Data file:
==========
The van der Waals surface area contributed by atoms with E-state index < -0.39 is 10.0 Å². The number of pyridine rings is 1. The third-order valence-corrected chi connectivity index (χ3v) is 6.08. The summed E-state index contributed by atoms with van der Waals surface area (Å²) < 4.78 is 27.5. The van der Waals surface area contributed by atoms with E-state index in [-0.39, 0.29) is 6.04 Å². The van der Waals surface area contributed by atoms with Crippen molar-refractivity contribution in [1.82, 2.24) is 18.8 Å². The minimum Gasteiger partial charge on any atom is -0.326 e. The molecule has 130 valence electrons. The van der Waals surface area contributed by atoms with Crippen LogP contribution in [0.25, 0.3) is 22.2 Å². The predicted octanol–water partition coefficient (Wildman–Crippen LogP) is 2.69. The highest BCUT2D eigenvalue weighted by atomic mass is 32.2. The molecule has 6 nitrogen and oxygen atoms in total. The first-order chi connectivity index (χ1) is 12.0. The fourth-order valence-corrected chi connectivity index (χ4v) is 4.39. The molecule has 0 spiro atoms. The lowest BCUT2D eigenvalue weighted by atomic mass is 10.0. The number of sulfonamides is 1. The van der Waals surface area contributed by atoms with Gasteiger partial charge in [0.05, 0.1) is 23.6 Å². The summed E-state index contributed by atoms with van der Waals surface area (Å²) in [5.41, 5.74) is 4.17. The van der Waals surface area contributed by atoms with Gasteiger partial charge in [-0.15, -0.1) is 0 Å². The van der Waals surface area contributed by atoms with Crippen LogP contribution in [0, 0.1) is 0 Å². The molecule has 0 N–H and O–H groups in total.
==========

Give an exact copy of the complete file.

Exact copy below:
The van der Waals surface area contributed by atoms with E-state index < -0.39 is 10.0 Å². The number of pyridine rings is 1. The third-order valence-corrected chi connectivity index (χ3v) is 6.08. The summed E-state index contributed by atoms with van der Waals surface area (Å²) < 4.78 is 27.5. The van der Waals surface area contributed by atoms with E-state index in [-0.39, 0.29) is 6.04 Å². The van der Waals surface area contributed by atoms with Crippen molar-refractivity contribution in [1.82, 2.24) is 18.8 Å². The minimum Gasteiger partial charge on any atom is -0.326 e. The molecule has 130 valence electrons. The van der Waals surface area contributed by atoms with Crippen LogP contribution in [0.25, 0.3) is 22.2 Å². The predicted octanol–water partition coefficient (Wildman–Crippen LogP) is 2.69. The highest BCUT2D eigenvalue weighted by atomic mass is 32.2. The molecule has 6 nitrogen and oxygen atoms in total. The first-order chi connectivity index (χ1) is 12.0. The fourth-order valence-corrected chi connectivity index (χ4v) is 4.39. The molecule has 0 spiro atoms. The lowest BCUT2D eigenvalue weighted by atomic mass is 10.0. The number of sulfonamides is 1. The van der Waals surface area contributed by atoms with Gasteiger partial charge in [0.05, 0.1) is 23.6 Å². The summed E-state index contributed by atoms with van der Waals surface area (Å²) in [5.41, 5.74) is 4.17. The van der Waals surface area contributed by atoms with Gasteiger partial charge in [-0.15, -0.1) is 0 Å². The van der Waals surface area contributed by atoms with Crippen LogP contribution in [0, 0.1) is 0 Å². The molecule has 0 N–H and O–H groups in total.